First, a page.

Cereal processing - Articles and news items
Industry news • 9 September 2016 • Earlham Institute
The European Research Council (ERC), is to award a €1.5m Starting Grant for the investigation into the immune system of crops…
Issue 5 2015 • 28 October 2015 • Dr. Tanja Hanke, Product Manager, Retsch GmbH / Jennifer Franz, Graduate student, Food Safety
Graduate student Jennifer Franz has developed a new inspection procedure during her work at the German food producer Lebensgarten GmbH. With the help of sieve analysis the company can now reliably ascertain the fines and dust fractions of incoming cereal flakes; these have a negative influence on the mixing and packaging process of muesli…
Industry news • 28 September 2015 • Victoria White
The Mass Food Group acquisition follows Kellogg’s acquisition of Bisco Misr, Egypt’s leading packaged biscuit company, earlier this year…
Industry news • 22 June 2015 • Victoria White
General Mills cereals has announced its commitment to removing artificial flavours and colours from artificial sources from its US cereal brands…
Featured news • 31 March 2015 • ROCOL
Expanding cereal processor Silvery Tweed Cereals has entrusted food-grade lubricants specialist ROCOL with comprehensive maintenance lubrication support as it embarks on upgrading, automating and the expansion of its Berwick-upon-Tweed factory processes…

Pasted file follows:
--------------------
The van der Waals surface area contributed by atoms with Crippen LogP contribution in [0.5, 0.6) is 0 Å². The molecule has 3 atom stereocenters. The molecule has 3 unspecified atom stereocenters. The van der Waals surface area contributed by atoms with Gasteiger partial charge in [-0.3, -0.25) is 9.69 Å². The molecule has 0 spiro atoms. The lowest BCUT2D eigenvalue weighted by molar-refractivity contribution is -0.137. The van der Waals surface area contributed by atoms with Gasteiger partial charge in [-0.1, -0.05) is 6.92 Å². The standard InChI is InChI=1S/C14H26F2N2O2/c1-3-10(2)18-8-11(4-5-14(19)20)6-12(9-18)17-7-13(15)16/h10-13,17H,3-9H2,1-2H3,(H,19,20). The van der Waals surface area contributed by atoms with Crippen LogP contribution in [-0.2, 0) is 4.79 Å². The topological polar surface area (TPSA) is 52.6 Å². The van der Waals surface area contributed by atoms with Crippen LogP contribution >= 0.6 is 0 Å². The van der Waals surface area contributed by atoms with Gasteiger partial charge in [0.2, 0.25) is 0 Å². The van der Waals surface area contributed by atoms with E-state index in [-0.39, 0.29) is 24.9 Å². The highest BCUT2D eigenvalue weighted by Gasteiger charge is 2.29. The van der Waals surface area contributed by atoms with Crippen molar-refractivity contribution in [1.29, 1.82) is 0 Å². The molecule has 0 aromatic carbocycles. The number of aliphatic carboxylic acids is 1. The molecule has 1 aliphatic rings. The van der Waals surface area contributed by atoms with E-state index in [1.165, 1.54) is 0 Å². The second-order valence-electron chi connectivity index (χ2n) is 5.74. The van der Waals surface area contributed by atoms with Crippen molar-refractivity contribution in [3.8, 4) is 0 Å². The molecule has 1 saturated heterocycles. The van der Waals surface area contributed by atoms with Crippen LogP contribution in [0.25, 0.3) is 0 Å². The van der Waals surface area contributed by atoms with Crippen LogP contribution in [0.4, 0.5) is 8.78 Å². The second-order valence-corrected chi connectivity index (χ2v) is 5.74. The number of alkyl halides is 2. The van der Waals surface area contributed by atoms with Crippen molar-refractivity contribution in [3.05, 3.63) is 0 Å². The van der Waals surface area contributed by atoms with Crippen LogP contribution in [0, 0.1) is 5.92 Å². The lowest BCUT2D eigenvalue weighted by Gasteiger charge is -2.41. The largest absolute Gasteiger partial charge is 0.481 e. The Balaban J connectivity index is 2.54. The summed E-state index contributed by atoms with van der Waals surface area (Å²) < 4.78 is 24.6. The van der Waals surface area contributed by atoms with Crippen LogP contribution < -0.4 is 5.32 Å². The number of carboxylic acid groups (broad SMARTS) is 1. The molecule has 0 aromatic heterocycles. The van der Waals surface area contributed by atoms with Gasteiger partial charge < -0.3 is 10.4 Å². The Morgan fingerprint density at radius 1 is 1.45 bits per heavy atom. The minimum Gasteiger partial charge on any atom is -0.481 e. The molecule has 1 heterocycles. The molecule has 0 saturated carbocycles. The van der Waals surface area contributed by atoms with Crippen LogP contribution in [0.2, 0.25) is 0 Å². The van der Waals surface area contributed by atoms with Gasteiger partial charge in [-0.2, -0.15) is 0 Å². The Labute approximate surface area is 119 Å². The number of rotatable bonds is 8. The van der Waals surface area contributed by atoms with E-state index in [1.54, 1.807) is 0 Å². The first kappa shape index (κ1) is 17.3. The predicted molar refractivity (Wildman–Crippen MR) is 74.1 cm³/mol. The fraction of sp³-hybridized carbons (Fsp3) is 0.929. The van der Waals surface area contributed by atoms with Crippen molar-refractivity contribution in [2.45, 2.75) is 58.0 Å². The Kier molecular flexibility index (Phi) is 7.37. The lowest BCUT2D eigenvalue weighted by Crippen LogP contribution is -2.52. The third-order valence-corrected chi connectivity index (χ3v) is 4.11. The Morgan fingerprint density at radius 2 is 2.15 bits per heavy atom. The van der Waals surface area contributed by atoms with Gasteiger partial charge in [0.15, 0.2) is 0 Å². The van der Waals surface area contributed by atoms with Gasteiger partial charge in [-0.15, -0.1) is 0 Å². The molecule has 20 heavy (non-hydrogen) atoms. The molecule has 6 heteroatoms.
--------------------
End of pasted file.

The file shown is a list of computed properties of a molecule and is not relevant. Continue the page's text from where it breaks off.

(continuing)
Industry news • 5 November 2014 • Nestlé
New Gluten Free Corn Flakes from Nestlé will occupy a prime position next to traditional cereals; including Nestlé’s other popular choices CHEERIOS and SHREDDIES…
Issue 2 2014 • 1 May 2014 • Frédéric Robin, Christophe Dautremont and Hélène Chanvrier, Nestlé Product Technology Center
Extrusion cooking is extensively used by the food industry to deliver light and delightful cereal-based products. Improving the nutrition of extruded cereal products while maintaining consumer preference can be achieved by incorporating health-promoting ingredients. These nutritious food components have a significant impact on a product’s organoleptic properties and can lead to major technical challenges. Providing a winning taste, texture and appearance for consumers can only be achieved through a deep understanding of the impact of these new ingredients on the parameters driving consumer preference…